–The king of Zhou at this time invoked the concept of the Mandate of Heaven to legitimize his rule, a concept that would be influential for almost every successive dynasty
Qin Dynasty (221 BC –206 BC)
–The unification of China in 221 BC under the First Emperor Qin Shi Huang marked the beginning of Imperial China
–Though the unified reign of the Qin Emperor lasted only 12 years, he managed to subdue great parts of what constitutes the core of the Han Chinese homeland and unite them under a tightly centralized legalist government seated at Xianyang (close to modern Xi'an)
–The doctrine of legalism that guided the Qin emphasized strict adherence of a legal code and the absolute power of the emperor
–A lavish tomb for the emperor, complete with a Terracotta Army, was built near the capital Xianyang
Qing Dynasty (1644 -1911)
–Founded after the defeat of the Ming, the last Han Chinese dynasty, by the Manchus
–Over the next half century, the Qing consolidated control of some areas originally under the Ming; they also stretched their sphere of influence over Xinjiang, Tibet and MongoliaEmperor
–In the nineteenth century, Qing control weakened
–Britain's desire to continue its opium trade with China collided with imperial edicts prohibiting the addictive drug
–First Opium War erupted in 1840
–Hong Kong was ceded to Britain in 1842 under the Treaty of Nanjing
–A large rebellion, the Taiping Rebellion (1851-1864) involved around a third of China falling under control of the Taiping Tianguo, a quasi-Christian religious movement. Taipings finally crushed after 14 years by the Third Battle of Nanking in 1864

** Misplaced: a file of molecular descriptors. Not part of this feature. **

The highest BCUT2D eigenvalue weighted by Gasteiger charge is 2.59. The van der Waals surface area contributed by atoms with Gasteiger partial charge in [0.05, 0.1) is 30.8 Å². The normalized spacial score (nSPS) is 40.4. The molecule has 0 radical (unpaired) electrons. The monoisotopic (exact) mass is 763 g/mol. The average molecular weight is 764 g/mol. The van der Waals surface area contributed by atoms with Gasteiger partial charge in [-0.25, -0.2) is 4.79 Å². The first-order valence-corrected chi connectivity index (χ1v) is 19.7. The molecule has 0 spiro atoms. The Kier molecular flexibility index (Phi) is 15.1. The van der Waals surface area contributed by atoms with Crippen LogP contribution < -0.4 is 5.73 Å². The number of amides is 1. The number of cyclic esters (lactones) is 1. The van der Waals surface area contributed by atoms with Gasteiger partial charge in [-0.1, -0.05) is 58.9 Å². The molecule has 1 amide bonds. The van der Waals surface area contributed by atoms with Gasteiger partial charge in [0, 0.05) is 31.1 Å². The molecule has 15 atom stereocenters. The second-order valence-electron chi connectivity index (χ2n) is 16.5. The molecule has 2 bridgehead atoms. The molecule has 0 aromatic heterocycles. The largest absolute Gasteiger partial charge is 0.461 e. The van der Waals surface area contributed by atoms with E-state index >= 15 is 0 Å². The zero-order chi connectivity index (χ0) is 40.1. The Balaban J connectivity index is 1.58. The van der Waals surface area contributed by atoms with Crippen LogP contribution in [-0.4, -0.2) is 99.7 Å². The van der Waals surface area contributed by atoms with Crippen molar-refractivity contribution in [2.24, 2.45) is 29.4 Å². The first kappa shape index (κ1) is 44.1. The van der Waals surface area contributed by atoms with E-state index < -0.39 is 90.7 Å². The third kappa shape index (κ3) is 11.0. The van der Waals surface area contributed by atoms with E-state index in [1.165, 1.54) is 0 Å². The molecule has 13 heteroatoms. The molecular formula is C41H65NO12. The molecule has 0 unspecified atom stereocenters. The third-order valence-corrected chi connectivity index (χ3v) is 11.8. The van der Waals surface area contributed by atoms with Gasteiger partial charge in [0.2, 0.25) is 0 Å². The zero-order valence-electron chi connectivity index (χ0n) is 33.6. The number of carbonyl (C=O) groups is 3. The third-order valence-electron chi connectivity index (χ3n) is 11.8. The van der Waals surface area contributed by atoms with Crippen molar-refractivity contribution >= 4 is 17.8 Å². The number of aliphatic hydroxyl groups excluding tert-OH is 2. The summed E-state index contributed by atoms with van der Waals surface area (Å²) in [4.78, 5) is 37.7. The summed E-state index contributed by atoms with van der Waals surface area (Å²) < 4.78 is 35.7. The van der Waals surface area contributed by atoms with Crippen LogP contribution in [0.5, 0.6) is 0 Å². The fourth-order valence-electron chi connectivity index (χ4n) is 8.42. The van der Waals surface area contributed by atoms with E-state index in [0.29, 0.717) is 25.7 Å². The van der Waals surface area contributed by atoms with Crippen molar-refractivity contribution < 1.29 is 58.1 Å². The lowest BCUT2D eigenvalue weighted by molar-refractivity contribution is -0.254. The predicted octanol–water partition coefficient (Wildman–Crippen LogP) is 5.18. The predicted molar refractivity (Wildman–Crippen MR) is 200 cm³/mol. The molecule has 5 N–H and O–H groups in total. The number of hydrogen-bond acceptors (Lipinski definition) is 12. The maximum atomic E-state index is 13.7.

–More costly rebellions in terms of human lives and economics followed with the Punti-Hakka Clan Wars, Nien Rebellion, Muslim Rebellion, Panthay Rebellion and the Boxer Rebellion
–In many ways, the rebellions and the unequal treaties the Qing was forced to sign with the imperialist powers are symptomatic of the Qing‟s inability to deal with the new challenges of the 19th century
–The Boxer Rebellion threatened northern China. This was a conservative anti-imperialist movement that sought to return China to old ways

–The Eight-Nation Alliance invaded China

–Mass civil disorder had begun and continuously grown
–Both the Empress Dowager Cixi and the Guangxu emperor died in 1908, leaving a relatively powerless and unstable central authority

–The Wuchang Uprising succeeded in October 10, 1911 and was followed by a proclamation of a separate central government, the Republic of China
Meanwhile in Europe:
The Neolithic reached Central Europe in the 6th millennium BC and parts of Northern Europe in the 5th and 4th millenniums BC.
Meanwhile in Europe:
Minoan civilization on Crete from the 27th century BC to the 15th century BC
Mycenaean civilization between 1600 BC and 1100 BC

Meanwhile in Europe:
- 753 BC: Founding of Rome
- 431–404 BC: Peloponnesian War
- 356-323 BC: Alexander the Great
-
Meanwhile in Europe:
-218–201 BC: The Second Punic War - Hannibal
Meanwhile in Europe:
- 1242: Mongol invasion
- 1346–1353: Black Death
Meanwhile in Europe:
-1618–1648: Thirty Years' War
- Age of Absolutism
- Industrial Revolution
- English and French Revolutions
- National movements
- Demise of the Ottomans
- British Empire
Ming Dynasty (1368–1644)
A Ming-dinasztia (1368-1644) Kína történelmének legkiemelkedőbb korszakai tartozik, amikor a Középső Birodalom technológiai, gazdasági, társadalmi és kulturális fejlettsége messze megelőzte a korabeli Európáét. A szegény paraszti sorból hadvezérré emelkedett Zhu Yuanzhang a mongol eredetű jüan uralomnak, császárrá nyilvánította magát és megalapította a Ming dinasztiát 1368-ban, fővárosát Nankingban rendezte be. Utóda áthelyezte a birodalom fővárosát a mai Pekingbe és 1407-1420 között felépítették az új települést, középpontjában a
császári palotával, a Tiltott Várossal.
Kolumbusz előtt közel 90 évvel, 1405-ben Zeng He admirális a császár parancsára épített, 317 hatalmas, a korabeli európai árbócosoknál akár ötször nagyobb hajókból álló, huszonnyolcezer tengerészt számláló
flottájával Dél-Kínából elhajózott Délkelet-Ázsiába, Indiába és talán Kelet-Afrikába is, anélkül tért haza, hogy meghódította volna e területeket.
Mindeközben:
A Ming-dinasztia idejére esett az európai gyarmatosítás kezdete és az ipari forradalom korai
szakasza. A reformáció és a reneszánsz jelentősen hozzájárult Európa felemelkedéséhez, a
globális kereskedelem és világrend kialakulásához. Ekkor alkotott Machiavelli és indult meg
az Ottomán Birodalom növekedése.